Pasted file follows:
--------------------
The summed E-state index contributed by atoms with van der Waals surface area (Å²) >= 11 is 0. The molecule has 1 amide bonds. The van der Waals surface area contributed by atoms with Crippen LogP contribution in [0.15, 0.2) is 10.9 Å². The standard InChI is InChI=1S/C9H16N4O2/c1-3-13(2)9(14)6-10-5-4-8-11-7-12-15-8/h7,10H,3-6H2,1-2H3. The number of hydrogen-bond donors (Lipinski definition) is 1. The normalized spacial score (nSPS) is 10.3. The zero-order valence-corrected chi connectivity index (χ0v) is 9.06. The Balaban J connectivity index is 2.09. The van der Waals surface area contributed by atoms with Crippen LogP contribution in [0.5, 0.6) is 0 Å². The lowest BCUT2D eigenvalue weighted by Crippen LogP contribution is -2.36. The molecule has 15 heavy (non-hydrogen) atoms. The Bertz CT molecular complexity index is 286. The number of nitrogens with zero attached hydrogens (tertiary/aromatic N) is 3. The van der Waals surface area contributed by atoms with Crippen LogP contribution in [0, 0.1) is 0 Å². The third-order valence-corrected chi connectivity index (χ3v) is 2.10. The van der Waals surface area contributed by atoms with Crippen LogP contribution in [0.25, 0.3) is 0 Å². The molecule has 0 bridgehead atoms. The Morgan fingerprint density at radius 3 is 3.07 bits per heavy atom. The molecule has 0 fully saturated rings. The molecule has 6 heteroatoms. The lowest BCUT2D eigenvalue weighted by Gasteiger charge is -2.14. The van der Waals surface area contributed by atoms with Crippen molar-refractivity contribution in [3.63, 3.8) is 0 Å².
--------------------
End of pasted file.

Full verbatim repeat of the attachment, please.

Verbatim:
The summed E-state index contributed by atoms with van der Waals surface area (Å²) >= 11 is 0. The molecule has 1 amide bonds. The van der Waals surface area contributed by atoms with Crippen LogP contribution in [0.15, 0.2) is 10.9 Å². The standard InChI is InChI=1S/C9H16N4O2/c1-3-13(2)9(14)6-10-5-4-8-11-7-12-15-8/h7,10H,3-6H2,1-2H3. The number of hydrogen-bond donors (Lipinski definition) is 1. The normalized spacial score (nSPS) is 10.3. The zero-order valence-corrected chi connectivity index (χ0v) is 9.06. The Balaban J connectivity index is 2.09. The van der Waals surface area contributed by atoms with Crippen LogP contribution in [0.5, 0.6) is 0 Å². The lowest BCUT2D eigenvalue weighted by Crippen LogP contribution is -2.36. The molecule has 15 heavy (non-hydrogen) atoms. The Bertz CT molecular complexity index is 286. The number of nitrogens with zero attached hydrogens (tertiary/aromatic N) is 3. The van der Waals surface area contributed by atoms with Crippen LogP contribution in [0, 0.1) is 0 Å². The third-order valence-corrected chi connectivity index (χ3v) is 2.10. The van der Waals surface area contributed by atoms with Crippen LogP contribution in [0.25, 0.3) is 0 Å². The molecule has 0 bridgehead atoms. The Morgan fingerprint density at radius 3 is 3.07 bits per heavy atom. The molecule has 0 fully saturated rings. The molecule has 6 heteroatoms. The lowest BCUT2D eigenvalue weighted by Gasteiger charge is -2.14. The van der Waals surface area contributed by atoms with Crippen molar-refractivity contribution in [3.63, 3.8) is 0 Å².